Louie’s WWII story is not unique—hundreds, maybe thousands, of planes crashed into the Pacific.  Thousands of allied troops were captured by the Japanese and faced torture and hardship.  Louie’s return from the war, his alcoholism and PTSD were also not unique–they are widespread today.  What is unique is Louie’s high profile pre- and post-war and his ability to overcome tremendous adversity.  The miracle is that Louie survived to tell his story and speak for many who did not.

I love a good WWII story-though admittedly I’ve read less non-fiction than fiction (Charlotte Gray, Atonement, Sarah’s Key, among great historical fiction reads).  I also love WWII movies—”Bridge over the River Kwai,” “The Great Escape”, “The Eagle Has Landed,” “Guns Of Navaronne”…and I can watch endless episodes of  “Band of Brothers.” When Universal makes “Unbroken,” I’ll be first in line, Kleenex at the ready, for this epic story about the endurance of the human spirit and its capacity for forgiveness.

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7 comments on “In Honor of Veteran’s Day, Review of Laura Hillenbrand’s Unbroken—A Moving True Story to Read & Weep

  1. Carolyn O'Hara says:

    Birdsong led me to Goodbye to All That, and I’ll put Testament of Youth on my list, as well as Unbroken.

  2. Rachel Kesterton says:

    Hi Geri, you have to read Birdsong. It’s the most powerful book I’ve ever read on the First World War. I haven’t read Unbroken – it sounds good. My book group has just read “Those who save us” by Jemma Blum. I wouldn’t have touched it with a barge pole if I hadn’t been forced, but I am so glad I read it. It’s a novel about the second world war and recounts the story of a young German woman who many would see as a collaborator with the Nazis, It would have some resonance with you (only cos of the midweat connection I hasten to add!) in that the story is revealed when an American lady living in the midwest accidentally stumbles upon the truth about her mother who married an American soldier stationed in Berlin at the end of the war and moved to the states. It is the most thought provoking book I have read all year, bar none.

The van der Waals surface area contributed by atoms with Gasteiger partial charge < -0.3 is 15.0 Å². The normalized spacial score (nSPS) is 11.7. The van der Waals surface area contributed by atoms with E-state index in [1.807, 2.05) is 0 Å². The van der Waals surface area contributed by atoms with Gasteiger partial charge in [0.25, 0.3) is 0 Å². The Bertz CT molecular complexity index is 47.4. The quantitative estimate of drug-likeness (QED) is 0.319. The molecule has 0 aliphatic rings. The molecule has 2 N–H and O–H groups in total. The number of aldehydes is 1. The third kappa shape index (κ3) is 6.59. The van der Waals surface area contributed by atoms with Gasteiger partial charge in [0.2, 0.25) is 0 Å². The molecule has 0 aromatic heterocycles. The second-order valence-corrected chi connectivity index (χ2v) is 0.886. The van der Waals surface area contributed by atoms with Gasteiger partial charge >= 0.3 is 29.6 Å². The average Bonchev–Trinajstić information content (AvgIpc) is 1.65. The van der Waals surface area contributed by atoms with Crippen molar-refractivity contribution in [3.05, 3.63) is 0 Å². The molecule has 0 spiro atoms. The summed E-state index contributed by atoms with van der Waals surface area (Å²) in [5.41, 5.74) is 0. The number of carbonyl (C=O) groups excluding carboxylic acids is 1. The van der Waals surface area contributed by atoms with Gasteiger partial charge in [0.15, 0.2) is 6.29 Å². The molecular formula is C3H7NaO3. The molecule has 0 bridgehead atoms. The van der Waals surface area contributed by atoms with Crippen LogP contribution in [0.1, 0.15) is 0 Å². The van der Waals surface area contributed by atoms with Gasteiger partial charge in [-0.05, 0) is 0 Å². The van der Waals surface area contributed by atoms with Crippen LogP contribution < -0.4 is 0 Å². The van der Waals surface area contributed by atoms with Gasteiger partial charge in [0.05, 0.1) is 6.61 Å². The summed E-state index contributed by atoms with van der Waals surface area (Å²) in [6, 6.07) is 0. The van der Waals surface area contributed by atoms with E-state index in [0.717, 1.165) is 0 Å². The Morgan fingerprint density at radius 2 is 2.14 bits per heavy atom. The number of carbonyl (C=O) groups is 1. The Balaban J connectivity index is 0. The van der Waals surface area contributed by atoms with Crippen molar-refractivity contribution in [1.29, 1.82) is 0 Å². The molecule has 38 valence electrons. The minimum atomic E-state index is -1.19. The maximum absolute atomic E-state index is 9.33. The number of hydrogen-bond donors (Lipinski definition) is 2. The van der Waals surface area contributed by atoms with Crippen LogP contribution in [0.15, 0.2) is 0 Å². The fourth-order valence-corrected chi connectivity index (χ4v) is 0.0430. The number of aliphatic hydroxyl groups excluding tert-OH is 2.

• Hi Rach! More powerful than Testament of Youth? I will have to add it to the large stack of books (both e- and print) that decorate the various rooms of the house. I saw on a blog recently that there is an upsurge in WW2 historical fiction (Reading the past link here).

  3. rich brandt says:

    Geri and readers…Concerning WW2 books and films. I read Shining Through many years ago and loved it. It was made into a Micheal Douglas/Melanie Griffith film which didn’t review well. Two amazing films I highly recommend are Enigma with Kate Winslet, and Charlotte Gray with Cate Blanchette. She also did one a couple years ago with Clooney but I can’t recall the name. There are a couple books/films concerning homosexuals and the holocaust which are important to know. Also, concerning WW2, Cabaret had war as a back drop but the original film, based on the same book title was, I Am A Camera, by Christopher Isherwood.

    • Hey Rich –
      I remember Shining Through! (Last scene, on the train tracks?) and it was a little schmoopy so likely Hollywood ruined a good book! Loved Charlotte Gray though! (Why would I not, there’s that Scottish connection). I have a copy of Enigma on my bookshelf but have not read…always on the lookout for good WW2 reads and films.

  4. Judith says:

    Hi Geri
    Unbroken sounds like a great read and you have given me an idea what to buy Calum for Christmas. I loved Charlotte Gray too – have you read Birdsong, also by Sebastian Faulks?
    Judith

    • Birdsong is on my bookshelf, but I have not read it yet. (I could read for a year with all the things on my bookshelf I have not yet read.) Another great read, this one about WWI, is Testament of Youth by Vera Brittain. Calum will love it and we can talk about it live in May on my research trip to Scotland!